As governments around the world struggle to contain spiraling infections and an ever-increasing death toll from COVID-19, it's worth reflecting on what lessons we can draw from the long and still unfinished fight against tuberculosis (TB) - the world's most deadly infectious disease that kills nearly 1.5 million per year.
The first is the harsh truth that when a disease stops killing people in rich countries, the money dries up and momentum slows. In the first half of the 20th century TB was the biggest killer across Europe, North America and Japan. Massive campaigns, the deployment of antibiotics and overall improvements in public health saw TB almost disappear in the advanced economies. Elsewhere, however, TB is still astonishingly prevalent. Nearly one-third of the world's population have latent TB, carrying the bacteria while not showing symptoms, while nearly 10 million a year fall ill - of which 15% die. Nowadays, TB is disproportionately a disease of the poor, the marginalized, those without a voice. You find it in slums, in prisons, in refugee camps, amongst the rural poor, amongst those living with HIV.
Yet despite being responsible for more deaths than any other infectious disease, TB attracts far less money and attention. Investing about US$700m per year, the Global Fund is by far the biggest source of external funding, providing almost 70% of total international assistance to countries fighting TB. That's less than the annual budget of a large hospital in London or New York. It should be no surprise that we're not on track toward the Sustainable Development Goal target of ending the epidemic by 2030.
The second lesson is that pathogens are constantly mutating to become more dangerous. Multidrug-resistant TB, known as MDR-TB, can't be treated with conventional antibiotics, and requires much more expensive treatment over 6-9 months, often with nasty side effects. Worse, most of those contracting MDR-TB never get properly diagnosed and almost half die. MDR-TB has been described as "Ebola with wings": equally fatal, much more contagious, and already affecting about 500,000 people per year in every region of the world.
While countering COVID-19 is the immediate imperative, we must seize this opportunity to radically rethink our approach to global health security. We must break out of the cycle of panic and neglect that's characterized our approach thus far.
A more positive lesson from the fight against TB is that even the most formidable disease can be beaten. TB has become relatively rare in the advanced economies. Overall deaths from TB have fallen by approximately 40% between 2000 and 2018. The numbers of "missing" people with TB - those who are neither diagnosed nor treated - has fallen sharply since 2018. New treatments for MDR-TB are significantly improving survival rates. The Global Fund, along with partners like WHO, the Stop TB Partnership and Unitaid, has played a critical role in these achievements, investing in innovative approaches to finding, diagnosing and treating hard-to-reach TB patients, and funding the rapid roll-out of new MDR-TB diagnostics and treatments.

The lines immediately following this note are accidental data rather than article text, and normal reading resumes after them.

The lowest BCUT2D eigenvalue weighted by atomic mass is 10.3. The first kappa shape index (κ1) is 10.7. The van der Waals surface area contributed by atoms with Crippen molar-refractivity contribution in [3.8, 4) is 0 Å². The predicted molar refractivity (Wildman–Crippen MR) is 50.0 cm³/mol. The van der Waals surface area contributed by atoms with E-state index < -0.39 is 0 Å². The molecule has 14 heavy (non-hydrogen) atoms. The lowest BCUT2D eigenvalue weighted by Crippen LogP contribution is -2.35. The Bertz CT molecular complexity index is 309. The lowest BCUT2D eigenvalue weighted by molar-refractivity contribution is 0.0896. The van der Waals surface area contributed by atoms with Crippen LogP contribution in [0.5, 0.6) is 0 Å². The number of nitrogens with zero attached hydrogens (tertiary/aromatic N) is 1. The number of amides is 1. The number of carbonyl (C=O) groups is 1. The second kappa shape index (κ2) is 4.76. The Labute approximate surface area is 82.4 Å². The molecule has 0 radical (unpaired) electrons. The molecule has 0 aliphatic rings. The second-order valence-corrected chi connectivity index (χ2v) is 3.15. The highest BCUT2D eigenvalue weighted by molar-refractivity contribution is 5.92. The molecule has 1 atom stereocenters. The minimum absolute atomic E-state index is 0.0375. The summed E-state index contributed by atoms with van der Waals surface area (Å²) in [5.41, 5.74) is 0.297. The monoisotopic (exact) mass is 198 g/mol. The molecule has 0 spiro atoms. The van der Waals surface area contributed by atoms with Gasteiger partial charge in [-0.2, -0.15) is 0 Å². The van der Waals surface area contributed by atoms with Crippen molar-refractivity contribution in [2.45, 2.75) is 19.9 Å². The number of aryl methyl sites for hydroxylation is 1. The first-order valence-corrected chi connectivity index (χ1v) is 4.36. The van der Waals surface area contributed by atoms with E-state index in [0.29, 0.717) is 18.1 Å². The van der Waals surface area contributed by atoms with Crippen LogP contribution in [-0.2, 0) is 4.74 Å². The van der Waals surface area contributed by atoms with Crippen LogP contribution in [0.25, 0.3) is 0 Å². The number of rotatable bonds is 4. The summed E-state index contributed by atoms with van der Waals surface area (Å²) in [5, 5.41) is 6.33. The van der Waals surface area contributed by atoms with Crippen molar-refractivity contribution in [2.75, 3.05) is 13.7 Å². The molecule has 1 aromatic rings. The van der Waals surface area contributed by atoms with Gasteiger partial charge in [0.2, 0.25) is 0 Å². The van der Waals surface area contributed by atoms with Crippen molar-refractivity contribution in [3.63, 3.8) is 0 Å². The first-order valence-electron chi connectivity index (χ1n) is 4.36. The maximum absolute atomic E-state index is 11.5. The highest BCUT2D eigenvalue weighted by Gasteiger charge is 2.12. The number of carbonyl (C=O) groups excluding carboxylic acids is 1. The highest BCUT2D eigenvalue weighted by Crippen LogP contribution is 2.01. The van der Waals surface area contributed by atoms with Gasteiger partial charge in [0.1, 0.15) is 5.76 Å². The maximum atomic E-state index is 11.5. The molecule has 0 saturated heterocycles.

Two other factors link TB and COVID-19. The first is the obvious point that both are respiratory conditions. While we are still learning about COVID-19, evidence suggests that people with TB will be among the most vulnerable. TB affects many of the same people at risk of COVID-19: people with underlying autoimmune diseases or chronic respiratory illnesses, people who can't afford or access health care, people in close quarters and poor hygiene like prisons, slums and refugee camps. Getting COVID-19 if you already have TB is going to be dangerous.
The second is that some of the tools we are using to fight TB may play a vital role in the fight against COVID-19. For example, in most of the poorest countries, the most widely distributed molecular diagnostic devices are Cepheid's GeneXpert instruments funded by the Global Fund. We have installed over 10,000 of these devices in laboratories across low- and middle-income countries and have trained technicians to operate them. With the announcement on Saturday that Cepheid had received FDA approval for a COVID-19 cartridge for these instruments, we see an opportunity to help countries massively expand their COVID-19 testing capacities, as long as production capacities and pricing permit this.
As the world mobilizes to contain COVID-19, we must learn from the way we've fought other diseases. Removing human rights barriers to health care, addressing stigma directed toward at-risk groups and people with the disease, and recognizing the importance of communities in supporting health systems and people affected are critical to an effective response.
We must also recognize the powerful interactions between this new pandemic and existing epidemics. If we don't act to mitigate the threat, COVID-19 could lead to an upsurge in TB deaths. If we take an integrated approach, leveraging the infrastructure and resources we've already invested in and moving swiftly to strengthen the health system as a whole, we can step up the fight against both threats.
The Global Fund is committed to helping the most vulnerable countries fight the three infectious diseases currently killing the most people across the world - HIV, TB and malaria - and to helping the same countries and communities respond to COVID-19. This is not a choice between one or the other. We must do both.
Any views expressed in this opinion piece are those of the author and not of Thomson Reuters Foundation.
Peter Sands is executive director of the Global Fund to Fight AIDS, Tuberculosis and Malaria.